HPV Vaccine Might Shield Women Against Throat Cancer - Spokane, North Idaho News & Weather KHQ.com

HPV Vaccine Might Shield Women Against Throat Cancer

(HealthDay News) - Young women who are vaccinated against the human papillomavirus (HPV) not only protect themselves from cervical cancer, but from throat cancer as well, a new study suggests.

Many of the increasing number of throat cancers, seen mostly in developed countries, are caused by HPV infection and the HPV vaccine might prevent many of these cancers, the researchers say.

"We found the women who had the HPV vaccine had much less infection than the women who hadn't," said lead researcher Dr. Rolando Herrero, at the International Agency for Research on Cancer in Lyon, France.

"In fact, there was a 90 percent reduction in the prevalence of HPV infection in the women who received the vaccine compared to the women who had not," he said.

HPV infection is strongly associated with cancer of the oral cavity, Herrero noted. "We think that it is possible that the prevention of the infection will also lead to the prevention of these cancers," he explained.

The HPV vaccine has enormous benefit, said Herrero, "because of the cervical cancer prevention and the anal cancer prevention, and it can even prevent infections in their sexual partners."

Herrero said boys, too, should be vaccinated to protect them from oral cancers. Oral cancer is much more prevalent among men than in women, he pointed out.

A 2011 study in the Journal of Clinical Oncology showed that in the United States, HPV-positive oral cancers increased from 16 percent of all oral cancers in the 1980s to 70 percent in the early 2000s.

And according to the Oral Cancer Foundation, nearly 42,000 Americans will be diagnosed with oral and throat cancer in 2013, and more than 8,000 people will die from these conditions.

HPV-linked throat cancer recently came to the public's attention when the British newspaper The Guardian reported that actor Michael Douglas' recent bout with the disease might have been caused by oral sex.

For the new study, Herrero's team randomly assigned more than 7,400 women aged 18 to 25 to either receive the HPV vaccine or a vaccine against hepatitis A, as a comparison.

Women in the HPV vaccine group were given Cervarix, one of two vaccines available for HPV prevention. (The other is Gardasil.)

Four years later, the researchers found the HPV vaccine was 93 percent effective in preventing throat cancer. Among women who received the HPV vaccine, only one patient showed an oral HPV infection, compared with 15 in the hepatitis A vaccine group, the researchers found.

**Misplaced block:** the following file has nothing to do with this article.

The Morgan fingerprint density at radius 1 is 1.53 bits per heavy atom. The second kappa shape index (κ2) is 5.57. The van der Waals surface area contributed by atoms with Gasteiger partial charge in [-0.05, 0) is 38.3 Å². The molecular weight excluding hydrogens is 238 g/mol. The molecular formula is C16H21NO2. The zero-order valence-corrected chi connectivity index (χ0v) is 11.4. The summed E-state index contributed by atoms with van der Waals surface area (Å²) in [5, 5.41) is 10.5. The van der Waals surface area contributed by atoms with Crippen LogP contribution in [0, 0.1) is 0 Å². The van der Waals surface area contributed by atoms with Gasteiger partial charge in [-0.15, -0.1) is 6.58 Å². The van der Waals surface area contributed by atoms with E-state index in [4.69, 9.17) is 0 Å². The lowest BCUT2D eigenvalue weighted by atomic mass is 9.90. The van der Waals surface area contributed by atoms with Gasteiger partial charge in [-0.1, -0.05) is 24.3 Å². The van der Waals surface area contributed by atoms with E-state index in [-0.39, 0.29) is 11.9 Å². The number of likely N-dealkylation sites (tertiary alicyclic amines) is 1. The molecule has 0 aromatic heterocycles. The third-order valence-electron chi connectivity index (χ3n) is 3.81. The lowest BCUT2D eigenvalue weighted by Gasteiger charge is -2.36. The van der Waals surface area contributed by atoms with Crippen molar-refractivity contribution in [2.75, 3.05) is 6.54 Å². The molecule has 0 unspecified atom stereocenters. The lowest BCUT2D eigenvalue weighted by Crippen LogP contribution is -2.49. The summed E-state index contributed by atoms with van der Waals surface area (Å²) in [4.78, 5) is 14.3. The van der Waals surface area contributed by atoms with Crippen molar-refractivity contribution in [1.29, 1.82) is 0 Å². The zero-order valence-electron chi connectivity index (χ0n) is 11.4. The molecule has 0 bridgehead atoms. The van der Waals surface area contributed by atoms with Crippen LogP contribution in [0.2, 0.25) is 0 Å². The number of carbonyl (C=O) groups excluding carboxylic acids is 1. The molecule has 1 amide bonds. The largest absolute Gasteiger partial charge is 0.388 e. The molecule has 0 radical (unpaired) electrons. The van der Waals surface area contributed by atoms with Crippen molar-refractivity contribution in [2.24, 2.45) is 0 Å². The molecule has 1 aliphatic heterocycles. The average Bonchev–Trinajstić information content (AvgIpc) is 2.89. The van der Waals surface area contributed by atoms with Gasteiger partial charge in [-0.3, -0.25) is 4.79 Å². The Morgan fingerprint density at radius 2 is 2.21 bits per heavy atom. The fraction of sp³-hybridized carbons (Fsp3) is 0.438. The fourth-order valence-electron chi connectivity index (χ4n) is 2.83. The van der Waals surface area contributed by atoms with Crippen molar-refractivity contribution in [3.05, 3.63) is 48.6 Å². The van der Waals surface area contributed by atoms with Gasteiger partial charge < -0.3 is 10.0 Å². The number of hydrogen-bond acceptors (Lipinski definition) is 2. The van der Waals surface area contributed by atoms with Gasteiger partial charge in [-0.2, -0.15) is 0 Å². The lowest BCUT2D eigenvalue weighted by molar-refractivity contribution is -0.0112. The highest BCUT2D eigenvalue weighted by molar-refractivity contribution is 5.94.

The HPV vaccine costs $130 a dose and because three shots are required, the total cost is about $390, according to the U.S. Centers for Disease Control and Prevention. There are government programs that can help offset these costs for some patients, the agency noted.

Because HPV is a sexually transmitted infection, the vaccine is most effective when given before someone is sexually active. Eighty percent of people will test positive for HPV infection within five years of becoming sexually active, said Dr. Marc Siegel, an associate professor of medicine at NYU Langone Medical Center, in New York City.

That's why the CDC recommends the vaccine for adolescent girls and boys starting at age 11.

The new report was published in the July issue of the online journal PLoS One.

"The study is really preliminary information," said Dr. Elizabeth Poynor, a gynecologic oncologist and pelvic surgeon at Lenox Hill Hospital, in New York City. "It will provide a basis to begin to study how the vaccine will help to protect against throat cancer," she noted.

"It's going to take a while to study those who have been vaccinated to determine that they are protected against throat cancer. This is just the beginning," she said.

"It also really highlights that we need to vaccinate young boys," Poynor added.

More information

For more about HPV and cancer, visit the U.S. National Cancer Institute .

  • Most Popular StoriesMost Popular StoriesMore>>

  • Arizona Memorial at Pearl Harbor closed indefinitely

    Arizona Memorial at Pearl Harbor closed indefinitely

    Saturday, May 26 2018 2:33 PM EDT2018-05-26 18:33:58 GMT

    HONOLULU (AP) - Engineers say damage to the USS Arizona Memorial at Pearl Harbor in Honolulu was worse than expected and it will remain closed indefinitely.    Hawaii News Now reports boat transportation to the attraction was suspended May 6 after one of the vessel operators noticed a crack on the outside of the memorial. 

    >>

    HONOLULU (AP) - Engineers say damage to the USS Arizona Memorial at Pearl Harbor in Honolulu was worse than expected and it will remain closed indefinitely.    Hawaii News Now reports boat transportation to the attraction was suspended May 6 after one of the vessel operators noticed a crack on the outside of the memorial. 

    >>
  • Mysterious wolf-like creature shot in Montana

    Mysterious wolf-like creature shot in Montana

    Thursday, May 24 2018 7:58 PM EDT2018-05-24 23:58:21 GMT
    Image Courtesy KXLO via KFBBImage Courtesy KXLO via KFBB
    Image Courtesy KXLO via KFBBImage Courtesy KXLO via KFBB

    DENTON, Mont. - A large wolf-like animal was shot and killed May 16 by a rancher near Denton, Montana. It now has wildlife officials and the public wondering what it was, according to KFBB. The animal came within several hundred yards of the rancher’s livestock. Montana Fish, Wildlife, and Parks (FWP) said in a statement the rancher shot it and reported it as required by law. The animal was a young, non-lactating female and a canid, a